Column: China’s fast-growing renewables limit coal generation

Excavator loads coal to a train in Pingdingshan
Excavator loads coal to a train in Pingdingshan, Henan province, China November 4, 2021. Picture taken November 4, 2021. REUTERS/Aly Song//File Photo

LONDON, Nov 17 (Reuters) - China’s massive deployment of renewable generators is starting to limit its heavy reliance on coal-fired power stations, ensuring the government remains on track to achieve its target of overall emissions peaking before 2030.

Total electricity generation increased by 240 billion kilowatt-hours (kWh), or 3.6%, between January and October compared with the same period in 2021, according to the National Bureau of Statistics (NBS).

Reflecting the impact of repeated lockdowns, growth was the slowest since the pandemic in 2020 and before that the broad economic slowdown in 2015 (“Output of energy products”, NBS, Nov. 15).

But zero-emissions sources accounted for almost 74% of the total increase in generation, with thermal generators, overwhelmingly coal, contributing just 26%.

Generation from wind farms increased by 100 billion kWh (22%) compared with the previous year, while output from solar power increased by 45 billion kWh (30%).

There were smaller proportional contributions to growth from thermal generators (63 billion kWh, just 1%), hydro-electric units (28 billion kWh, 3%) and nuclear (4 billion kWh, 1%).

Chartbook: China electricity generation


The massive increase in wind and solar generation is the result of a huge expansion of installed capacity over the last two years.

Wind farm capacity increased 17% while solar capacity increased 29% in the first nine months of 2022, compared with the same period of 2021.

Wind capacity had already increased 33% while solar increased 25% in the first nine months of 2021, compared with 2020.

As a result, wind capacity reached 348 Gigawatts (GW) in September 2022, up from 223 million GW in September 2020, according to the National Energy Administration.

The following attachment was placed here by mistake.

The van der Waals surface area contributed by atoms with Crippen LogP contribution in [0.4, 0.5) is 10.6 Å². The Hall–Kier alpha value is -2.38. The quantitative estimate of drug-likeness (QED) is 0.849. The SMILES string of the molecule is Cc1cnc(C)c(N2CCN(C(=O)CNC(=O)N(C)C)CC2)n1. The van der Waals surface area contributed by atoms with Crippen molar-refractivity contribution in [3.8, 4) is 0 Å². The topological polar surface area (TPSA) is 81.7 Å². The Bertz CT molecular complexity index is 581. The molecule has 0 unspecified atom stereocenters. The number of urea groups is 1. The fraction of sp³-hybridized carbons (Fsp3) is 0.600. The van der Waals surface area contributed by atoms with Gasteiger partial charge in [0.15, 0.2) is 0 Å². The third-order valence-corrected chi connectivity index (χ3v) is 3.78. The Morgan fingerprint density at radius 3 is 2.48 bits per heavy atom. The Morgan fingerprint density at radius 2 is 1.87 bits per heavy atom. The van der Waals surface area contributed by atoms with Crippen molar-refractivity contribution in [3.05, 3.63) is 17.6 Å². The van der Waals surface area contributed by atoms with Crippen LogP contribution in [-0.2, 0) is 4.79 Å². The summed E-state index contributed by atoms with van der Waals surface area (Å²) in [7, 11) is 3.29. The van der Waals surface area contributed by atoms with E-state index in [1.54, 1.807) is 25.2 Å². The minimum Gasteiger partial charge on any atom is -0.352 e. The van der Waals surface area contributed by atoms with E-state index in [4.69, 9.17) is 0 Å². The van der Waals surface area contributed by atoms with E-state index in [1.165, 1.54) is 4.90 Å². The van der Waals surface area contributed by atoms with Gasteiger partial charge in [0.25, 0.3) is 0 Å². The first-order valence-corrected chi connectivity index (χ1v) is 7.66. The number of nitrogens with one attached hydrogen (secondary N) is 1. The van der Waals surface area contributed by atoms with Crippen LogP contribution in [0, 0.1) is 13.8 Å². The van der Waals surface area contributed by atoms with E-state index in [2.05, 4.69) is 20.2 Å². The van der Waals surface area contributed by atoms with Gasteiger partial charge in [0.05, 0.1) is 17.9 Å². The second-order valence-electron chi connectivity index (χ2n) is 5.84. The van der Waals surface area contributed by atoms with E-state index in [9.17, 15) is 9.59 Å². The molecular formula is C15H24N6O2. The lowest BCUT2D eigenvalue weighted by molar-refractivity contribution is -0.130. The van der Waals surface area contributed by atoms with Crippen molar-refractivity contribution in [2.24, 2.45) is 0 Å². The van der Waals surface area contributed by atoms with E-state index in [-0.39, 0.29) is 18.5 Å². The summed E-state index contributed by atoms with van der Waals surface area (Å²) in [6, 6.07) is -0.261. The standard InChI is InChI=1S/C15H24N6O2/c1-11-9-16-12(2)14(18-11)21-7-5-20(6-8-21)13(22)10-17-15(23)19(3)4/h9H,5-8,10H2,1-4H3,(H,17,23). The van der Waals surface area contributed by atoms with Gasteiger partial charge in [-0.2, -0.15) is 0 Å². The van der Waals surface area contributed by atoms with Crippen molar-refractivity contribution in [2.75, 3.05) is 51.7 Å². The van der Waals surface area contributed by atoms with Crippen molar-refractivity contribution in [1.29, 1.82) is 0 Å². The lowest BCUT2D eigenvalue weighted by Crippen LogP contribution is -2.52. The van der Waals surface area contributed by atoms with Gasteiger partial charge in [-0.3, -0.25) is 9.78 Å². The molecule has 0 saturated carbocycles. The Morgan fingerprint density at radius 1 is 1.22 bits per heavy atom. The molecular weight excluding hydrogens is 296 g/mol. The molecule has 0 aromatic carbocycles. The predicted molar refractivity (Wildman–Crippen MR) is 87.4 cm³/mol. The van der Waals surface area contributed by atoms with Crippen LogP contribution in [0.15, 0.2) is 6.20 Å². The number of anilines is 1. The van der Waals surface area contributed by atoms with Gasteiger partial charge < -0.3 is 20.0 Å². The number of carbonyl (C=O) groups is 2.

Solar capacity similarly increased to 359 GW in September 2022 from 223 million GW in September 2020 (“National power industry statistics”, NEA, Oct. 21).

In 2021, China accounted for 35% of all wind generation worldwide, almost as much as the United States (21%) and the European Union (21%) combined (“Statistical review of world energy”, BP, 2022).

China is even more dominant in solar generation (32% of the world total) compared with the United States (16%) and the European Union (16%).


Coal remains the dominant source of generation, with thermal mostly coal power plants accounting for 69% of all kilowatt-hours generated in 2021, compared with just 22% in the United States and 15% in the European Union.

But the country’s massive investment in renewables is on the verge of starting to displace coal-fired generation and beginning the long process of relegating it to a reserve role.

If and when the country eventually exits from its zero-COVID policy of repeated lockdowns, electricity consumption will start to grow faster again, increasing demand for both coal and renewable generators.

But continued growth of installed wind and solar capacity, and the potential for utilising generators for more hours each year with better grid integration, imply they are likely to increase their share at the expense of coal.

The government’s strategy of reducing the energy-intensity of gross domestic product and replacing older, smaller and less-efficient coal-fired generators with larger and more efficient units should also curb coal consumption.

Nuclear generation is also set for a major expansion which will boost zero-emission generation further and provide more despatchable power.

In the next few years, more coal generators will move from operating round-the-clock as base load to dual-shifting, or acting as reserves to back up intermittent wind and solar output.

In absolute terms, coal-fired generation is still rising, but the growth rate has halved over the last decade, and coal generation has been growing more slowly than generation as a whole.

As a result, thermal generators have seen their share of total electricity production shrink to 69% this year from 76% in the first ten months of 2014.

On present trends, coal-fired generation is likely to peak in absolute terms within the next five years, contributing to the government’s stated target of peaking emissions from all sources before 2030.

John Kemp is a Reuters market analyst. The views expressed are his own

Editing by Nick Macfie

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John Kemp is a senior market analyst specializing in oil and energy systems. Before joining Reuters in 2008, he was a trading analyst at Sempra Commodities, now part of JPMorgan, and an economic analyst at Oxford Analytica. His interests include all aspects of energy technology, history, diplomacy, derivative markets, risk management, policy and transitions.